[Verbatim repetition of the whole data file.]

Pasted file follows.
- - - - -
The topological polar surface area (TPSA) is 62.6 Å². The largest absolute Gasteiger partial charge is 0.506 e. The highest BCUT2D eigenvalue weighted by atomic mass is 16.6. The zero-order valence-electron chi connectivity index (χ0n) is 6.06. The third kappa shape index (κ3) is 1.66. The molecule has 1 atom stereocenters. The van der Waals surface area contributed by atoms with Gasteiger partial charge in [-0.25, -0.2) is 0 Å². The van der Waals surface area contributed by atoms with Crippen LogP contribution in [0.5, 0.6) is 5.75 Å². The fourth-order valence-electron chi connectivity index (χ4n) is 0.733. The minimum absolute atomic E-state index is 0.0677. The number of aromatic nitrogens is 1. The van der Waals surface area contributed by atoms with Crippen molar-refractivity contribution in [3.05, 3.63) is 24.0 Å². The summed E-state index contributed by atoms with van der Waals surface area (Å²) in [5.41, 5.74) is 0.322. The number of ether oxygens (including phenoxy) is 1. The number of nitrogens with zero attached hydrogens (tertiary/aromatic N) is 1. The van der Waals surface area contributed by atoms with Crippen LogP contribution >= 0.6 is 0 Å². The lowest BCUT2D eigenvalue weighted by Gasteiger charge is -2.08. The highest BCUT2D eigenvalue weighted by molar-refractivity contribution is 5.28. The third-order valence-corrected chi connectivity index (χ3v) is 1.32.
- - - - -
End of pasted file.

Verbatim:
The topological polar surface area (TPSA) is 62.6 Å². The largest absolute Gasteiger partial charge is 0.506 e. The highest BCUT2D eigenvalue weighted by atomic mass is 16.6. The zero-order valence-electron chi connectivity index (χ0n) is 6.06. The third kappa shape index (κ3) is 1.66. The molecule has 1 atom stereocenters. The van der Waals surface area contributed by atoms with Gasteiger partial charge in [-0.25, -0.2) is 0 Å². The van der Waals surface area contributed by atoms with Crippen LogP contribution in [0.5, 0.6) is 5.75 Å². The fourth-order valence-electron chi connectivity index (χ4n) is 0.733. The minimum absolute atomic E-state index is 0.0677. The number of aromatic nitrogens is 1. The van der Waals surface area contributed by atoms with Crippen molar-refractivity contribution in [3.05, 3.63) is 24.0 Å². The summed E-state index contributed by atoms with van der Waals surface area (Å²) in [5.41, 5.74) is 0.322. The number of ether oxygens (including phenoxy) is 1. The number of nitrogens with zero attached hydrogens (tertiary/aromatic N) is 1. The van der Waals surface area contributed by atoms with Crippen LogP contribution >= 0.6 is 0 Å². The lowest BCUT2D eigenvalue weighted by Gasteiger charge is -2.08. The highest BCUT2D eigenvalue weighted by molar-refractivity contribution is 5.28. The third-order valence-corrected chi connectivity index (χ3v) is 1.32.